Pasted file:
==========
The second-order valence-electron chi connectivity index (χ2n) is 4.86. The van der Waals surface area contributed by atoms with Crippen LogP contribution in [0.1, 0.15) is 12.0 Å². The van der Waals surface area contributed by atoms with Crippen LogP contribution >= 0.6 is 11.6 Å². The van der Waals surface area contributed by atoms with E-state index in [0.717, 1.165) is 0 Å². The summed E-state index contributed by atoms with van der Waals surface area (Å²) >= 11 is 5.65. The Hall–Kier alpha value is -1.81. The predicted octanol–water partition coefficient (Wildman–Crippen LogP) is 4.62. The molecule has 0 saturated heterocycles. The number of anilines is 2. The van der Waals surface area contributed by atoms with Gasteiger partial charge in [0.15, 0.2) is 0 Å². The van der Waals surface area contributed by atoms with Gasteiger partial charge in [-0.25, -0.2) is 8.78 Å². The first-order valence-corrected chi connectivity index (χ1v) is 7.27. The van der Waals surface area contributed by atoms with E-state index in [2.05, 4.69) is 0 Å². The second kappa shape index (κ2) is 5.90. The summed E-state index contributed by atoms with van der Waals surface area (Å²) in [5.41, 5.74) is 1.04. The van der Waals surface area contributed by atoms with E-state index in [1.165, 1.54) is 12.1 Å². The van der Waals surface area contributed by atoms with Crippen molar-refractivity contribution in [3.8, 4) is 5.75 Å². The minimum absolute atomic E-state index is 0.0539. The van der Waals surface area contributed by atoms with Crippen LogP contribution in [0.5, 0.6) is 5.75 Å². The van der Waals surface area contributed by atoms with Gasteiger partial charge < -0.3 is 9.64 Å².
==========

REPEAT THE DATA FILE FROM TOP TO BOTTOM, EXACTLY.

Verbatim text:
The second-order valence-electron chi connectivity index (χ2n) is 4.86. The van der Waals surface area contributed by atoms with Crippen LogP contribution in [0.1, 0.15) is 12.0 Å². The van der Waals surface area contributed by atoms with Crippen LogP contribution >= 0.6 is 11.6 Å². The van der Waals surface area contributed by atoms with E-state index in [0.717, 1.165) is 0 Å². The summed E-state index contributed by atoms with van der Waals surface area (Å²) >= 11 is 5.65. The Hall–Kier alpha value is -1.81. The predicted octanol–water partition coefficient (Wildman–Crippen LogP) is 4.62. The molecule has 0 saturated heterocycles. The number of anilines is 2. The van der Waals surface area contributed by atoms with Gasteiger partial charge in [0.15, 0.2) is 0 Å². The van der Waals surface area contributed by atoms with Gasteiger partial charge in [-0.25, -0.2) is 8.78 Å². The first-order valence-corrected chi connectivity index (χ1v) is 7.27. The van der Waals surface area contributed by atoms with E-state index in [2.05, 4.69) is 0 Å². The second kappa shape index (κ2) is 5.90. The summed E-state index contributed by atoms with van der Waals surface area (Å²) in [5.41, 5.74) is 1.04. The van der Waals surface area contributed by atoms with E-state index in [1.165, 1.54) is 12.1 Å². The van der Waals surface area contributed by atoms with Crippen molar-refractivity contribution in [3.8, 4) is 5.75 Å². The minimum absolute atomic E-state index is 0.0539. The van der Waals surface area contributed by atoms with Crippen LogP contribution in [0.5, 0.6) is 5.75 Å². The van der Waals surface area contributed by atoms with Gasteiger partial charge < -0.3 is 9.64 Å².